De Minaur and Nadal

He will need as much support as he can muster. But if Nadal is one of the greatest competitors in tennis history, then a big part of what a Tomic/Kyrgios-weary Australian public admires about the nation’s new top-ranked man is his unyielding determination to run down every ball, and wear down through sheer will opponents he may not be able to hit off the court.

Indeed, a few days ago, we put to De Minaur what might have been a silly question. Fancy asking this gritty mini-Lleyton if he had ever walked off after a match and thought he could have tried a little harder.

But, well, you never know. There might have been an unforgivable just-99 per cent contest, somewhere. Once.

Or perhaps not.

Alex de Minaur

“Every time you step out there is an opportunity for you to just give 150 per cent,’’ De Minaur said. “And every time I step out on court that’s the bare minimum.’’

You can see it, sense it, feel almost compelled to applaud it, as affection grows for a young man on a seven-match winning streak who has his Davis Cup playing number - 109 - tattooed on his chest and recently obtained his driver’s licence, but while still so baby-faced he often gets asked for ID when he goes out.

Between matches, though, he tends to stay in, having usually expended so much energy on the court that, otherwise, the focus must be on rest and recovery. The lad known as "Demon" is learning as he goes in every respect - including scheduling, and about how best to manage the demands on a body of which so much is asked.

There were lessons, too, in the straight sets loss to top-seeded Nadal in the third round at 2018 Wimbledon, when De Minaur was ranked 80th, but was also the kid being carried onwards and upwards by perhaps the fastest wheels in the game. At least, he says, he now knows what to expect.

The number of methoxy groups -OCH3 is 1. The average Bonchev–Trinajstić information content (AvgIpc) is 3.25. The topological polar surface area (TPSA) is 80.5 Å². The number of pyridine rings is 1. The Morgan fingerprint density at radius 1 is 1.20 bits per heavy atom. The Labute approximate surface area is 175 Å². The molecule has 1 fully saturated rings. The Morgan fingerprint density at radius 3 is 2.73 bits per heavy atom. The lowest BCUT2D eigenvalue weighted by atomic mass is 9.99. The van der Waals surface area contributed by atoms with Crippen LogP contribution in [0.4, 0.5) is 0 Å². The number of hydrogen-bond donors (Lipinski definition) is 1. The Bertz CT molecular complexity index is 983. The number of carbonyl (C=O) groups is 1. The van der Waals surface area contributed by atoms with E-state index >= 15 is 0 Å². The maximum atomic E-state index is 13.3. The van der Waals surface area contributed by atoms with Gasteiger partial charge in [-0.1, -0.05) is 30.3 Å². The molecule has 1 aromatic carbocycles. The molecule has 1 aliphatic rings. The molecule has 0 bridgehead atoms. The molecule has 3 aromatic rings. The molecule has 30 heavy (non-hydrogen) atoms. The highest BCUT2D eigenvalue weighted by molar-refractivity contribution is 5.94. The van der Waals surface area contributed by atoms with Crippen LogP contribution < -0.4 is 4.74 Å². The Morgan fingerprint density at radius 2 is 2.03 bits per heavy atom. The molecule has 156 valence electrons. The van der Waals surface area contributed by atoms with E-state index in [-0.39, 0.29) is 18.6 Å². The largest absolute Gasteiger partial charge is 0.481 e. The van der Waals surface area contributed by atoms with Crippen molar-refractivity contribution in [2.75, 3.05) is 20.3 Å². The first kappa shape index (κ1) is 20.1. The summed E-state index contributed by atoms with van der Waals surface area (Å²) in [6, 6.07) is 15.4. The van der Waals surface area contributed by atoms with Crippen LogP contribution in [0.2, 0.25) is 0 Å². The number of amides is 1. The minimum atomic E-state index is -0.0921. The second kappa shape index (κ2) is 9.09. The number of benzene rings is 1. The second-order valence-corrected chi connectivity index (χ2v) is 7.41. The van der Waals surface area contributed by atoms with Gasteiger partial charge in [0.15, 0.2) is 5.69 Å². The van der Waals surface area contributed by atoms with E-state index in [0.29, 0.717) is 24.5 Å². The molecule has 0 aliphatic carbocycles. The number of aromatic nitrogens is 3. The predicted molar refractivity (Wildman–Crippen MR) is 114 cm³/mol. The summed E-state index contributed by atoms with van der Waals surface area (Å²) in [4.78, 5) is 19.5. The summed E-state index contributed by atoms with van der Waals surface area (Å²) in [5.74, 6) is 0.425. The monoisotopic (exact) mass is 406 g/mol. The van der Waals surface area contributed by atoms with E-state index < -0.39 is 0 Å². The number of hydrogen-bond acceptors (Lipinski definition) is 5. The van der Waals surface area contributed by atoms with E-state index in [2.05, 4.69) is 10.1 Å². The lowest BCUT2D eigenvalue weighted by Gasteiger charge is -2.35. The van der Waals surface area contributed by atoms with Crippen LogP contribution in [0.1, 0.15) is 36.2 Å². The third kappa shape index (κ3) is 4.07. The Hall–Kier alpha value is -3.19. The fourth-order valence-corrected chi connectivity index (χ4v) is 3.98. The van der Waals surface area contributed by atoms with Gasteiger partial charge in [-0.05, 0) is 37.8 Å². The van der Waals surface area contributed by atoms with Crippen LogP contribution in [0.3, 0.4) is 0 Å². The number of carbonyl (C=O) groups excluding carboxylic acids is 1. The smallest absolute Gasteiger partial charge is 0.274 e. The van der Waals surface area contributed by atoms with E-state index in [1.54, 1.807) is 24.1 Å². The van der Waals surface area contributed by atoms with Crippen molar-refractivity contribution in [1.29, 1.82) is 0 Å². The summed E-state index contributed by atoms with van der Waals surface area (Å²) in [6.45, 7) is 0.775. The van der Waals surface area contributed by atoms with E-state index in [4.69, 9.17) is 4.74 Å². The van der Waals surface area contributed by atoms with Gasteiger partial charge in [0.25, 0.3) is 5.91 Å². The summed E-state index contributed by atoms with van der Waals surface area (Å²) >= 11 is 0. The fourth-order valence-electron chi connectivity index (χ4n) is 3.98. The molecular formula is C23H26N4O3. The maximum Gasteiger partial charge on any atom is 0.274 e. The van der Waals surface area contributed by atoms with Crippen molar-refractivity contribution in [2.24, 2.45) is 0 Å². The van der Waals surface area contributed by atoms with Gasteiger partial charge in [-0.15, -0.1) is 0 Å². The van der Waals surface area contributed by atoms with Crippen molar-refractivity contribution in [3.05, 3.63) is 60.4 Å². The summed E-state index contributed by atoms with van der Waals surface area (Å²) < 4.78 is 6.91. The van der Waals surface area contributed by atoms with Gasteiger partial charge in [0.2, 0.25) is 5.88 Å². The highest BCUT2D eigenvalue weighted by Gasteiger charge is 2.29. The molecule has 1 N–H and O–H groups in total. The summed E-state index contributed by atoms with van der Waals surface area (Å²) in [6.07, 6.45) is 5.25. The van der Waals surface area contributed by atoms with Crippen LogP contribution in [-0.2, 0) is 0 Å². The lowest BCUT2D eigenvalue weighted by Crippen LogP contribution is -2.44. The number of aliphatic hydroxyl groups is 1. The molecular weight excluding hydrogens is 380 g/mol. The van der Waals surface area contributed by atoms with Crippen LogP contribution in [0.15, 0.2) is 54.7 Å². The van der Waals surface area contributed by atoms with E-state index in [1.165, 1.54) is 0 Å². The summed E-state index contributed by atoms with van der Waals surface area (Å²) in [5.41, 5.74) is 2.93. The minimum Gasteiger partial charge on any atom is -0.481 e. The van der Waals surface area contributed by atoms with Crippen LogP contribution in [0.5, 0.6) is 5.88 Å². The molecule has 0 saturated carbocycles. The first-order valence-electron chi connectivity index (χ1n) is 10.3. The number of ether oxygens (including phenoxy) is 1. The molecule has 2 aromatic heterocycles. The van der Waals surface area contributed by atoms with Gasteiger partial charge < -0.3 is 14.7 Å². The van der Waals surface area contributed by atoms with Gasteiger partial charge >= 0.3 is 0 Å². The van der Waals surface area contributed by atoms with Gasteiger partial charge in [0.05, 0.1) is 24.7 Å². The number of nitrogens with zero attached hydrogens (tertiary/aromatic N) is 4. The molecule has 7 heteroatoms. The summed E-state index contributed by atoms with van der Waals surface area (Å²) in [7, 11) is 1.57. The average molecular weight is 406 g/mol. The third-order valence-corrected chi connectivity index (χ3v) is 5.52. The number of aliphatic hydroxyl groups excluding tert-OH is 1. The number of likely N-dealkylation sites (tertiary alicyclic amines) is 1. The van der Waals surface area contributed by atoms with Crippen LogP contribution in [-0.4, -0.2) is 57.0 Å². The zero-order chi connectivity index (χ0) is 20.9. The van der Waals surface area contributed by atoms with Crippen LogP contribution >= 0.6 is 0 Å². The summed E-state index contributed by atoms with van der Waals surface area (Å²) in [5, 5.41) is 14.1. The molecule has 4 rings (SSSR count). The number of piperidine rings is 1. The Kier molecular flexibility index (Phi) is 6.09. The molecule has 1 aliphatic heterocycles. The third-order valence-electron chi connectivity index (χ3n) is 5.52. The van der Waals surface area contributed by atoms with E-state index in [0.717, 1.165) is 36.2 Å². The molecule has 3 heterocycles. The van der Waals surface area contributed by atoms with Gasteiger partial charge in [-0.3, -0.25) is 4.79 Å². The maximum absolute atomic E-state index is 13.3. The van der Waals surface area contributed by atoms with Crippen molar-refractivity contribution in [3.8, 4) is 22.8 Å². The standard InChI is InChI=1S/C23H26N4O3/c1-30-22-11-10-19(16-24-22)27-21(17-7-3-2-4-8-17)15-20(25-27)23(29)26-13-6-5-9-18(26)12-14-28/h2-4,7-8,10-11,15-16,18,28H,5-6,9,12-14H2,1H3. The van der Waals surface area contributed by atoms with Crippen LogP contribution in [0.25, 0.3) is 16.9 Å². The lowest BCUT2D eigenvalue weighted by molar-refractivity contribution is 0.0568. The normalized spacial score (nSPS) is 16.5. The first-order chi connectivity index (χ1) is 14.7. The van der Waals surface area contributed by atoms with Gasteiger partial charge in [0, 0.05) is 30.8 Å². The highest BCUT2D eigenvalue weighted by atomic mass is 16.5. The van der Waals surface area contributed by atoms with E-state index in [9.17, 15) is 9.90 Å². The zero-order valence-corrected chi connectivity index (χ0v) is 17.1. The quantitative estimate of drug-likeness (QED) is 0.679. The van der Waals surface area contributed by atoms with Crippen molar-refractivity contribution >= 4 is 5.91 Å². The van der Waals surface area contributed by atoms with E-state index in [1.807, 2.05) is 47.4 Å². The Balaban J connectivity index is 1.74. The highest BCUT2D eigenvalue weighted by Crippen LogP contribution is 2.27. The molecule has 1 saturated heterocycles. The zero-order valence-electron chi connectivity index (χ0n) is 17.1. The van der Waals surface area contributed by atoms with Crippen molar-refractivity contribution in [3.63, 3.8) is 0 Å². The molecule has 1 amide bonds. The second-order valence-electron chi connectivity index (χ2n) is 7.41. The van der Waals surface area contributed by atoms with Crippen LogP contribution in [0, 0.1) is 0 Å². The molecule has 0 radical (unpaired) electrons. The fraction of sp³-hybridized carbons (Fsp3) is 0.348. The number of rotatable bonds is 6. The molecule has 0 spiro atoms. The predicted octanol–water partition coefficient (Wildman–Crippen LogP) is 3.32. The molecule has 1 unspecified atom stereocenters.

Rafael Nadal

“He’s got this presence on the court that no-one can take away from him and he thoroughly deserves,’’ De Minaur says of a champion he likens to both a monarch and a deity back in Spain. “And it’s just what he brings every single day: that physicality, that intensity, and just never giving up.’’

Thus, kindred spirits will collide and, coincidentally, Nadal was also asked after the second leg of what he hopes will be an Aussie-killing treble (having already eliminated unseeded duo James Duckworth and Matt Ebden), whether he ever looked at other players and asked why their effort was lacking in comparison.

Nadal’s diplomatic answer was that everyone is trying, working hard and wanting to win, and therefore he had no intention of encouraging any potential conquerors further.

De Minaur, certainly, needs no such advice or instruction. And that unyielding desire to be respected in the locker-room as “the kid that fights to the end” is what is endearing this young Australian to an appreciative home crowd, as well.